Plastics recycling finally needs technological innovations

The Digital Product Passport is required by the EU as a technical measure to establish the circular economy, recyclate quotas are prescribed and consumers attach importance to sustainable products. The recycling system (processing and use of recyclates) must undergo a significant change in its orientation and philosophy. This challenge is faced not only by plastic waste disposers, but by all waste sectors. Waste recycling must be geared to the requirements of industry, virtually in the opposite direction to the disposal direction of the waste mass flow.

Ultimately, the aim is to produce high-quality secondary raw materials that should match as closely as possible the properties of the classic primary raw materials used in production, so that no changes need to be made to either production or product properties. The manufacturer decides to source a proportion of its raw materials from the circular economy, as these meet its specifications. This is to be achieved in a direct exchange between the reprocessor, who manufactures regranulates, and the producer, and thus for the individual case.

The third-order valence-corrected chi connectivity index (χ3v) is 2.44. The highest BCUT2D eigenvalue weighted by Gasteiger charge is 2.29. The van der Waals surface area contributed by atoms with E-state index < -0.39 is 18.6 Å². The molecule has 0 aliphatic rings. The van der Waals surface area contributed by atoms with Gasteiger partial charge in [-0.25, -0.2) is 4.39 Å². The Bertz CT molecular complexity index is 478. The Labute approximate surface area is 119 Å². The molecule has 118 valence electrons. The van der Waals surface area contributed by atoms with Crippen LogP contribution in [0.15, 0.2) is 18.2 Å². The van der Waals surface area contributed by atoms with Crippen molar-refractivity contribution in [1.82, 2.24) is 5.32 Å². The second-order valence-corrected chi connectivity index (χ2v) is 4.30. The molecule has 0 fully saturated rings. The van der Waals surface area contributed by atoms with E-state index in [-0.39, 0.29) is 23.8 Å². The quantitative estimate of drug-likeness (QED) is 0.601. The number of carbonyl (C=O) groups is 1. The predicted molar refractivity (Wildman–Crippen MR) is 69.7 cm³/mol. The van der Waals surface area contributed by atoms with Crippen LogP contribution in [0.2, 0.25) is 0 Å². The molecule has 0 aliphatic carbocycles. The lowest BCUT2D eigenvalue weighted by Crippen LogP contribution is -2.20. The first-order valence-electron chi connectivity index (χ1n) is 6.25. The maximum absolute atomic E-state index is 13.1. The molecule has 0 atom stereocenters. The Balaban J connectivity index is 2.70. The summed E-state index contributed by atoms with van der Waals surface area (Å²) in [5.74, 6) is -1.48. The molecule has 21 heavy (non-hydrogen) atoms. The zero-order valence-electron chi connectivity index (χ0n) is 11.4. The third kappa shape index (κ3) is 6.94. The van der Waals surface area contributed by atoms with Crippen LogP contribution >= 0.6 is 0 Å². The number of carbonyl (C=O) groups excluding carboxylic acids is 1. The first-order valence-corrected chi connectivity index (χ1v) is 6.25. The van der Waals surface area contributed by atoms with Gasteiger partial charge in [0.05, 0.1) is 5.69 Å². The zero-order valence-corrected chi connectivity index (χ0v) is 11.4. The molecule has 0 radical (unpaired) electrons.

For the reprocessor, this means in the second step that he must align his processes to this production target. This thus means optimizing the technology, but also defining the composition and properties of the materials he takes on for reprocessing. We discussed this in a Sohn@Sohn roundtable with experts from the mechanical engineering sector: Michael Baumeister, COO of Brückner Maschinenbau; Guido Frohnhaus, Technical Managing Director of Arburg; Thomas Hartkaemper, CEO of Kautex Maschinenbau; Bernd Reifenhäuser, CEO of the Reifenhäuser Group; Guido Spix, Group President of the Multivac Group. Moderation: Gunnar Sohn.

Über den Autor

gsohn
Diplom-Volkswirt, Wirtschaftsblogger, Livestreamer, Moderator, Kolumnist und Wanderer zwischen den Welten.

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